Delivery of the new trash and recycling containers to the city of Aberdeen’s 4,500 residential customers cost the city more than anticipated, city officials said earlier this week, as they approved an emergency budget amendment to cover the costs.
“We had extra expenses with the distribution of the toters, gas and a significant amount of overtime,” city finance director Opiribo Jack told the Aberdeen mayor and city council members at their meeting Monday evening.
The biggest unanticipated expense was overtime costs, which increased by $53,000, according to the emergency budget ordinance, which took $150,000 from the city’s fund balance and distributed it to several other funds, including overtime in the solid waste department.
Other transfers included $23,000 and $32,000 for motor vehicle expenses in the solid waste and public works streets departments, respectively, and $12,000 in vehicle fuel to the solid waste department.
The ordinance had to be approved before the end of the fiscal year, which is June 30, Jack said.
The overtime costs were the result of distributing two 64-gallon containers, called by their trade name Toters (green for trash, blue for recycling), that are part of its new trash pick-up system.
The city went from a pay-as-you-throw sticker program to a city-wide pickup, the cost of which is also covered by the city.
After working their regular shifts, city trash employees distributed the containers from 2 to 5 p.m. on weekdays and 9 a.m. to 5 p.m. on Saturdays, according to Public Works Director Kyle Torster.
In addition to the overtime, there were added fuel and vehicle maintenance costs that hadn’t been budgeted for “60 days of extra driving around neighborhoods,” City Manager Randy Robertson said.
Despite objections from Mayor Patrick McGrady and one council member, the city council agreed to donate two of the 17 police vehicles that were replaced last year when the city entered a lease-purchase agreement to buy multiple new vehicles at a time.
With new vehicles on hand, the city no longer needed the old ones, and sold most of them online.
One car and one pickup were not sold, however, and the city was asked to donate them.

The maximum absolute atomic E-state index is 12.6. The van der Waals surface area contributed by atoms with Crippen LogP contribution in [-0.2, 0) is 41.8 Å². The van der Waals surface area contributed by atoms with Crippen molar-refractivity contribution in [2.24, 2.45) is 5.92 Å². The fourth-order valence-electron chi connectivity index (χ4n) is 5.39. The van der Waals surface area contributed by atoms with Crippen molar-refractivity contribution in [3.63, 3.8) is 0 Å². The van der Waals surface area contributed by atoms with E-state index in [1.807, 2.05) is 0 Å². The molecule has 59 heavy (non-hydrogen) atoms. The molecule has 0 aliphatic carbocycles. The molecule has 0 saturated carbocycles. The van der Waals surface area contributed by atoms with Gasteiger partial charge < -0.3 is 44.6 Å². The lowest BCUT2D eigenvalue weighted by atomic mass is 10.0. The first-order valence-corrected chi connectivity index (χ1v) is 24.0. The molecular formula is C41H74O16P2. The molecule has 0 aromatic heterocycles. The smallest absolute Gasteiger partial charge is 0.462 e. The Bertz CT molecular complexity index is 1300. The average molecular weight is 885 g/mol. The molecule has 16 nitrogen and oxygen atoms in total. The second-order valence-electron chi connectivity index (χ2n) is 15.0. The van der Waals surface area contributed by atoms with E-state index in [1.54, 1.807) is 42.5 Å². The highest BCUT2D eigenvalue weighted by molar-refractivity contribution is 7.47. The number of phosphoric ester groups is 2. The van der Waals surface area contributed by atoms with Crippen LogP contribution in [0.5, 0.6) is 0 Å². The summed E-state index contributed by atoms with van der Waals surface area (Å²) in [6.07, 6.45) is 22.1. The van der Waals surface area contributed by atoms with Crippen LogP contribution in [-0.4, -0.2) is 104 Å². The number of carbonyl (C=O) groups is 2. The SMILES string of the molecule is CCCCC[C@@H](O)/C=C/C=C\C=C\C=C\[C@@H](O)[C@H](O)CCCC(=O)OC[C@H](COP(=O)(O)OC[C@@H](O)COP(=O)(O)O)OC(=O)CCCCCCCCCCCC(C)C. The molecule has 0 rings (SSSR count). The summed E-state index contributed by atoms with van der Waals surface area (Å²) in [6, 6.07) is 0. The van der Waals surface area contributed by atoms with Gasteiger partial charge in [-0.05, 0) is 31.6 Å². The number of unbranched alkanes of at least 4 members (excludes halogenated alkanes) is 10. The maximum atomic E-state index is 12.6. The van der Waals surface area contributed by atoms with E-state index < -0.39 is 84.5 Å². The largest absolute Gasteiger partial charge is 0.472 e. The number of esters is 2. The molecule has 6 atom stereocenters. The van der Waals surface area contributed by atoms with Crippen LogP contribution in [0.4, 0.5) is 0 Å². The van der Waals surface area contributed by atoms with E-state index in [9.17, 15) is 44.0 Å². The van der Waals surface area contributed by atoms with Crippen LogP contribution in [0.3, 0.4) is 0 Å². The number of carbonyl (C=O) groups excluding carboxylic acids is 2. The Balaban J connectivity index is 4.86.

The car, a Ford Crown Victoria, was requested by a town of 800 population in the Midwest, Aberdeen Police Chief Henry Trabert said.
“They have a police chief, a couple officers, they have no vehicles,” Trabert said. “I can remember back in the day when we couldn’t afford brand new cars and we had to go around to state agencies and other agencies and get cars from them so we’d have enough to operate.”
The Town of Perryville requested Aberdeen’s Ford 350 pickup, knowing its diesel motor is bad, he said.
“They still want it, they think they can make repairs,” Trabert said. “We’d like to offer those vehicles to those two agencies that need it to keep them going.”
Three of the council members supported the donation.
“Let it happen,” Steve Goodin said. Melvin Taylor and Sandra Landbeck agreed.
Council member Tim Lindecamp suggested the city try to sell the Crown Victoria first and, if no offers are made on it, then sell it.
Mayor Patrick McGrady said he would prefer that if the city were to give away its equipment, it go to someone in Maryland.
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“If we start going down the road of donating materials, it’s going to be a challenge for us,” he said.
The mayor and city council agreed to declare two other city vehicles surplus and to try to sell them on line.
One vehicle was a 2001 dump truck with 56,005 miles and 4,519 hours, according to city documents.
The dump truck was used to transport stone, dirt and salt for snow removal but had limited capabilities.
The other vehicle was a 2003 Jeep Liberty used by the chief mechanic for the water and wastewater treatment plant to get to and from job sites and to transport parts, tools and materials for repairs and replacements. The Jeep has 62,301 miles on it.
Both have exceeded their life expectancies and were replaced with new vehicles earlier this year.